Hans' Sausage and Delicatessen: a taste of Germany
This is like an old world German butcher shop. As soon as you walk in, you feel like you crossed a border with the owners as well as many of the customers speaking German. It's hard to explain to anyone that has not been to Germany or more importantly to a shop like this in Germany but it's just different. It's been here in Burien, WA for 28 years.
What to buy: The make their own homepage sausages and other lunch meats which all translate to one thing to Germans: wurst. Our good friend who lives in Seattle is from Munich and was feeling quite homesick when we were there. He had not been home in a couple years. On reading about this place, we decided to have a "German Night" for him at his house. We bought some ham, small sausages and cheese at the deli. Unfortunately, a bakery that makes German bread and soft pretzels was closed that day but luckily the deli carries some of their products though mostly frozen. We got some of these baked goods too.
His wife had bought him some Augustiner beer from Munich. We brought everything back and had a biergarten night and he was very touched by our efforts though I think his wife, who is Japanese American, liked the pretzels even more than him!Related to:
- Budget Travel
- Food and Dining
- Beer Tasting
REI Flagship Store: hit the REI
REI is like an attraction in itself. Even if you are not looking to buy anything, if you have an interest in the great outdoors, you'll love walking around and checking out their equipment. This cooperative was set up by a climber couple back in 1938 and while it has become much more mainstream, it remains a cornerstone in the outdoor equipment market. Members pay $20 once and receive 10% of their purchases back at the end of the year. Non-members may also shop there.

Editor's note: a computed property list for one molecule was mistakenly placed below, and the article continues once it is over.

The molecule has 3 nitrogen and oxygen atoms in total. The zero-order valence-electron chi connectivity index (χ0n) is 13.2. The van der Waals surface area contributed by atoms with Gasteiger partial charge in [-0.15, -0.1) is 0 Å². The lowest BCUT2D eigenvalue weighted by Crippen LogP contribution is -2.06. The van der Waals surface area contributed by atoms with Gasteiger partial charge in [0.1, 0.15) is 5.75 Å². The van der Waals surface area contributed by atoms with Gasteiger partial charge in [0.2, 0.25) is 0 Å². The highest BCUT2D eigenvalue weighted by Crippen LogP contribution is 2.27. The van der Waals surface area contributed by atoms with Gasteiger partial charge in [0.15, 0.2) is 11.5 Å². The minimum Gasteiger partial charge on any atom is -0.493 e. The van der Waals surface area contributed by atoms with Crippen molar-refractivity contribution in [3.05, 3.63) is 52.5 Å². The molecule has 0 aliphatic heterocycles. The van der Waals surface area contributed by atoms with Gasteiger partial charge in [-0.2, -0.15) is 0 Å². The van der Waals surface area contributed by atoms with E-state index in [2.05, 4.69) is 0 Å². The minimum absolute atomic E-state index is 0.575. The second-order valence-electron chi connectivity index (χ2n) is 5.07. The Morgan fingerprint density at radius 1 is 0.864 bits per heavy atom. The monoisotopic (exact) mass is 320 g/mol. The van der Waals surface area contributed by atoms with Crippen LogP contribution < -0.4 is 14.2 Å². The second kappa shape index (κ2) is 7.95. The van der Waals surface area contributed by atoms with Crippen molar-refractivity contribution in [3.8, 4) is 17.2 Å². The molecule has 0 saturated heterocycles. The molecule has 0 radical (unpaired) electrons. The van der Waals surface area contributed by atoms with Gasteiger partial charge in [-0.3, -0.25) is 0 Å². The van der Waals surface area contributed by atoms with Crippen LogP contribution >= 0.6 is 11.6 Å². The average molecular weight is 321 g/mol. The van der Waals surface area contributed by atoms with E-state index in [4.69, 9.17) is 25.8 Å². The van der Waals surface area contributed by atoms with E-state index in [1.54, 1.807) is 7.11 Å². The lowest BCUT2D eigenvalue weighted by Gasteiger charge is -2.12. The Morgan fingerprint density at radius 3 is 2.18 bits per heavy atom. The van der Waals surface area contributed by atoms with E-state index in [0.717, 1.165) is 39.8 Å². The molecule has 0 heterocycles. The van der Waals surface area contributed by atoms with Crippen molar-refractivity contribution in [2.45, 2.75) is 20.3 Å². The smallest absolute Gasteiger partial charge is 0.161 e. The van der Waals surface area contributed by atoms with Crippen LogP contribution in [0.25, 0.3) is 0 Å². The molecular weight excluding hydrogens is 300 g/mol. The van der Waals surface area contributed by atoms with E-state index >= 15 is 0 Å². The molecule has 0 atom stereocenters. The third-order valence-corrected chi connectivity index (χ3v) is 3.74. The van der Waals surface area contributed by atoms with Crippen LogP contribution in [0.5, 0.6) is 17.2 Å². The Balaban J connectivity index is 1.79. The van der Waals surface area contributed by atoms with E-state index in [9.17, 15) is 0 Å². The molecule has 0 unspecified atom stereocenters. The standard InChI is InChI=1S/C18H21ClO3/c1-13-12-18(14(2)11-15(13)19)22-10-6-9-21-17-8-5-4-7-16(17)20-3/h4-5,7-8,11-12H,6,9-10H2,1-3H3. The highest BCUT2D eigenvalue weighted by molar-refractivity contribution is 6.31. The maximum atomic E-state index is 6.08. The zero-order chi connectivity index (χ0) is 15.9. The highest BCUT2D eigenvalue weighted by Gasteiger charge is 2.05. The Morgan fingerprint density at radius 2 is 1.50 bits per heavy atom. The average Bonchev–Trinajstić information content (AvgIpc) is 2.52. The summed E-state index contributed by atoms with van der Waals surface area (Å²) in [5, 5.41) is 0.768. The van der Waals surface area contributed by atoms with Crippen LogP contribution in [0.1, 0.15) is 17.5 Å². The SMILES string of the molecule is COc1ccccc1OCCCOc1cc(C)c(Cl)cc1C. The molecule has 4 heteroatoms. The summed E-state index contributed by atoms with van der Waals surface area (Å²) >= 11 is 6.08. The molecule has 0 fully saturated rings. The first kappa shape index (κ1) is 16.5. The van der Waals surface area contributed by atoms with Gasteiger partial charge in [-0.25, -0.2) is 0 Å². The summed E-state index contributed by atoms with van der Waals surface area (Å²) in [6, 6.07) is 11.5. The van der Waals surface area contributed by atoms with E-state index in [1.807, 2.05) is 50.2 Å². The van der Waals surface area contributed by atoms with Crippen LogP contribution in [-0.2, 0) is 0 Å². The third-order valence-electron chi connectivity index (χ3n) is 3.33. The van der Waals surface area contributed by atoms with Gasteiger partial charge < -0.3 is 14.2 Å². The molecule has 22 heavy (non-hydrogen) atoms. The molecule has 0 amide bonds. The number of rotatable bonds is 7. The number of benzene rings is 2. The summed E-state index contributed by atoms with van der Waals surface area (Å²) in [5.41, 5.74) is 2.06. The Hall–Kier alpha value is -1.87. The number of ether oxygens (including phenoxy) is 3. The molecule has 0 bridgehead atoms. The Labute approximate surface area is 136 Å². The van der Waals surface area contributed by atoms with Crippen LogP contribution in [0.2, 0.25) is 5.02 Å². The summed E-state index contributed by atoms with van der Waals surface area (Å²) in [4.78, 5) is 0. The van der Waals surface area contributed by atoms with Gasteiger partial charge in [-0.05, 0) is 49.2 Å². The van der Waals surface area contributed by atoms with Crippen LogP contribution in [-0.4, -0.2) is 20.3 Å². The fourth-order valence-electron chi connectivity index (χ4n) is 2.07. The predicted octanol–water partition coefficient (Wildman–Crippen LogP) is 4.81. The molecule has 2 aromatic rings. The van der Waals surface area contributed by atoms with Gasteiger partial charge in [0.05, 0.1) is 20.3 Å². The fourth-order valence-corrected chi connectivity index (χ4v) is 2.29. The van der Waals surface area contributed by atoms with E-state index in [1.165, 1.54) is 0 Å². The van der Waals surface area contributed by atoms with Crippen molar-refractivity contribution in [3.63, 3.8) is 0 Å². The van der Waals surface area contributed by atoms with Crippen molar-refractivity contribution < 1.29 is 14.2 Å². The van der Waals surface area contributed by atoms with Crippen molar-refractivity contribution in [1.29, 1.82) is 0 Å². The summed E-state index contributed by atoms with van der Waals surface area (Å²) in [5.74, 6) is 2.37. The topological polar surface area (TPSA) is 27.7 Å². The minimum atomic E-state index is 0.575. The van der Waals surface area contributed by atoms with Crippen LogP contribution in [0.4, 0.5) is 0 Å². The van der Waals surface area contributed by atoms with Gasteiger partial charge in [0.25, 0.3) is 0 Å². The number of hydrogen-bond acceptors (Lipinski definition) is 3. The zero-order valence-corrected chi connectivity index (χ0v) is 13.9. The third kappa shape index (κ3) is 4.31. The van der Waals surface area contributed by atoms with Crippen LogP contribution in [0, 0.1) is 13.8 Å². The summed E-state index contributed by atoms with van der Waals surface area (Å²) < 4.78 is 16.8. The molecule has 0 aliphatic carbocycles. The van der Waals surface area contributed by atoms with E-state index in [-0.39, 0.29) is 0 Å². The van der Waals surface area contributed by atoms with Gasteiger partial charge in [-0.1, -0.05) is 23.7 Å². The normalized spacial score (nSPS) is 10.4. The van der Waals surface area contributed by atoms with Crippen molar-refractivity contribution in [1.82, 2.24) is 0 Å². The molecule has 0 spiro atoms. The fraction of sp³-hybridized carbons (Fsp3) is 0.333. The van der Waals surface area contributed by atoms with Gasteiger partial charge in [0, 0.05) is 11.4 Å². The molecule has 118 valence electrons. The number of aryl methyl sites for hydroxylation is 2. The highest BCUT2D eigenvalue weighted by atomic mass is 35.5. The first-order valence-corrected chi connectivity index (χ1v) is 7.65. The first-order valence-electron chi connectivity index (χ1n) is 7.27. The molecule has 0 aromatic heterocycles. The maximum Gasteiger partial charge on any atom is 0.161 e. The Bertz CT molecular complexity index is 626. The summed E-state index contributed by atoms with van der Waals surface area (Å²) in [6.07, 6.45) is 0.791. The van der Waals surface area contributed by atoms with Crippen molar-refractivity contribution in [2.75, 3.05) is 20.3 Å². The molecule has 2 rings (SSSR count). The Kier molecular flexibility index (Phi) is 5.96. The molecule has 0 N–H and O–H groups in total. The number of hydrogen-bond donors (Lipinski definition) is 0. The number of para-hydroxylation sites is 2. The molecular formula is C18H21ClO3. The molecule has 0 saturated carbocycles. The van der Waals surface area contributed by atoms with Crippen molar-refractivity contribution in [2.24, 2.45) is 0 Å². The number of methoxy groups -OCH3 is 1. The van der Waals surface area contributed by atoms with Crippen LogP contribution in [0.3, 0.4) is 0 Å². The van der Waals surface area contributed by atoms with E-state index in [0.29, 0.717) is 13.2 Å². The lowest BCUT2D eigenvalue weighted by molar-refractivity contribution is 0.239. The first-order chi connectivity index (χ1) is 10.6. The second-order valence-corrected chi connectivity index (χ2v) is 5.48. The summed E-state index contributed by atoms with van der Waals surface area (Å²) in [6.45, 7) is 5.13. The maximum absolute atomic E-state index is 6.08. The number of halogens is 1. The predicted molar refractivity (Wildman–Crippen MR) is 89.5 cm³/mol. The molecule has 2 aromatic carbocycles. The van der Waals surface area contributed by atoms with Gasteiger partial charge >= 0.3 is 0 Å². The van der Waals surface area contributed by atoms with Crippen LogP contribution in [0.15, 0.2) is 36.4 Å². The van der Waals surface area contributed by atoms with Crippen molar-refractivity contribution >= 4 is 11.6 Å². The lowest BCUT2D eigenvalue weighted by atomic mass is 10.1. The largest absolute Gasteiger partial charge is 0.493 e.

The one is Seattle is the original flagship store. It's massive and quite a sight. There is a big climbing wall as soon as you walk in and floors of great gear. You won't believe you are in a store strictly selling stuff for the great outdoors.
What to buy: What To Buy: REI carries mostly high end products though their own line of equipment, especially the tents are quite affordable. Tents, sleeping bags, mats, cookers, hiking poles, boots, and socks are all well-stocked. We replaced our tent at the one in Oakland on our recent trip when our old one kicked it. We got D some new boots at this Seattle store after she shredded her old pair with mega miles in the summer of 2008.
The also carry lots of great clothing, some perfect for hiking/backpacking so if looking to get into these sports, it's a great place to shop.
They have bikes, kayaks, and canoes. If it involves being outside, they have it.
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What to pay: Good equipment is not cheap and REI is not a bargain store but they are competitive.
One great time to go is for their used gear sales. We hit one while in Seattle. They open up the top floor and sell returned stuff. You have to do some hunting but there are some great deals to be found. I would be careful with boots. If returned, they may be leaking but clothing should be easy enough to see if they are okay.Related to:
- Hiking and Walking
Pike Place Market: Flying Fish
This place is famous for its big red neon sign that declares it as a PUBLIC MARKET and also for the flying fish. There is a fish shop here where they throw their fish. It's fun to watch them work and it's a nice gimmick that draws visitors to this wonderful, unique 100-year-old shopping center.
It's definitely not a mall. It's a multi-level shopping experience in an historic building with wood plank floors and a plethora of stores. Anything and everything can be found here - fish, organic strawberries, hand-made jewelry, crumpets, posters, you name it. The people watching here is fun too. Locals and tourists alike come here so it's a perfect spot to get acclimated to the Seattle vibe.
What to buy: Mainly, it is a market, which is how this place got its start back in 1907, so the food choices are top notch. There are the fish places, fresh produce stands, and lots of places to eat. Other shops fill the remaining floors though, including a lot of local, hand-made arts and crafts.
What to pay: A wide range of prices but everything is pretty reasonable.Related to:
- Food and Dining
- Budget Travel
- Historical Travel
The Musik Box: If you like music boxes
This store is filled with charming music boxes from Germany and other parts of the world.
What to pay: From inexpensive to expensive - but mostly expensive
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